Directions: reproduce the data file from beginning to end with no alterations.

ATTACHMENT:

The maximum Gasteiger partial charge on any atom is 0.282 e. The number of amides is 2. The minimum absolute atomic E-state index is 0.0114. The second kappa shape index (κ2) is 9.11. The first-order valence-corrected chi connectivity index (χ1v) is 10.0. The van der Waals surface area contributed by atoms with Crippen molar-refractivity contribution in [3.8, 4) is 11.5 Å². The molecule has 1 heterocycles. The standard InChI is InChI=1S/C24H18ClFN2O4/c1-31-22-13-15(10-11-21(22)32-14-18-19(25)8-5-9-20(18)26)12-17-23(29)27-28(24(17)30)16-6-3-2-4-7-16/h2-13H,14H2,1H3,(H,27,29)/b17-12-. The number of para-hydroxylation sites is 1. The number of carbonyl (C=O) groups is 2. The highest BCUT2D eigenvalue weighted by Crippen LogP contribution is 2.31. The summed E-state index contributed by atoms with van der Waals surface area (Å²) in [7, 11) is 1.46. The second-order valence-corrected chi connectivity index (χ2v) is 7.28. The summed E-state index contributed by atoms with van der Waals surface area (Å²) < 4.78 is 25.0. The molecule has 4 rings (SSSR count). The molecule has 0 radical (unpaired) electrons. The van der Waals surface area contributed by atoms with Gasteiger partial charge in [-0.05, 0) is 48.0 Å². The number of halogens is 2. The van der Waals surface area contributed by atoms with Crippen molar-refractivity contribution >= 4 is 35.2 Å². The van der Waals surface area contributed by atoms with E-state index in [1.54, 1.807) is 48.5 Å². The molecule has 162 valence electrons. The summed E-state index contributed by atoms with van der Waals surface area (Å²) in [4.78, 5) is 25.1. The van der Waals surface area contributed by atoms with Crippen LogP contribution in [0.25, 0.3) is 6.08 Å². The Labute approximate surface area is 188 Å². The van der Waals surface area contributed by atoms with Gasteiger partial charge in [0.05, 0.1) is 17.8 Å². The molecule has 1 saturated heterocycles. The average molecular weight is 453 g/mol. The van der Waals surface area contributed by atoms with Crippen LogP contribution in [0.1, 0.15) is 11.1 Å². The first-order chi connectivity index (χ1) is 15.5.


The maximum Gasteiger partial charge on any atom is 0.282 e. The number of amides is 2. The minimum absolute atomic E-state index is 0.0114. The second kappa shape index (κ2) is 9.11. The first-order valence-corrected chi connectivity index (χ1v) is 10.0. The van der Waals surface area contributed by atoms with Crippen molar-refractivity contribution in [3.8, 4) is 11.5 Å². The molecule has 1 heterocycles. The standard InChI is InChI=1S/C24H18ClFN2O4/c1-31-22-13-15(10-11-21(22)32-14-18-19(25)8-5-9-20(18)26)12-17-23(29)27-28(24(17)30)16-6-3-2-4-7-16/h2-13H,14H2,1H3,(H,27,29)/b17-12-. The number of para-hydroxylation sites is 1. The number of carbonyl (C=O) groups is 2. The highest BCUT2D eigenvalue weighted by Crippen LogP contribution is 2.31. The summed E-state index contributed by atoms with van der Waals surface area (Å²) in [7, 11) is 1.46. The second-order valence-corrected chi connectivity index (χ2v) is 7.28. The summed E-state index contributed by atoms with van der Waals surface area (Å²) < 4.78 is 25.0. The molecule has 4 rings (SSSR count). The molecule has 0 radical (unpaired) electrons. The van der Waals surface area contributed by atoms with Gasteiger partial charge in [-0.05, 0) is 48.0 Å². The number of halogens is 2. The van der Waals surface area contributed by atoms with Crippen molar-refractivity contribution >= 4 is 35.2 Å². The van der Waals surface area contributed by atoms with E-state index in [1.54, 1.807) is 48.5 Å². The molecule has 162 valence electrons. The summed E-state index contributed by atoms with van der Waals surface area (Å²) in [4.78, 5) is 25.1. The van der Waals surface area contributed by atoms with Crippen LogP contribution in [0.25, 0.3) is 6.08 Å². The Labute approximate surface area is 188 Å². The van der Waals surface area contributed by atoms with Gasteiger partial charge in [0.05, 0.1) is 17.8 Å². The molecule has 1 saturated heterocycles. The average molecular weight is 453 g/mol. The van der Waals surface area contributed by atoms with Crippen LogP contribution in [0.1, 0.15) is 11.1 Å². The first-order chi connectivity index (χ1) is 15.5.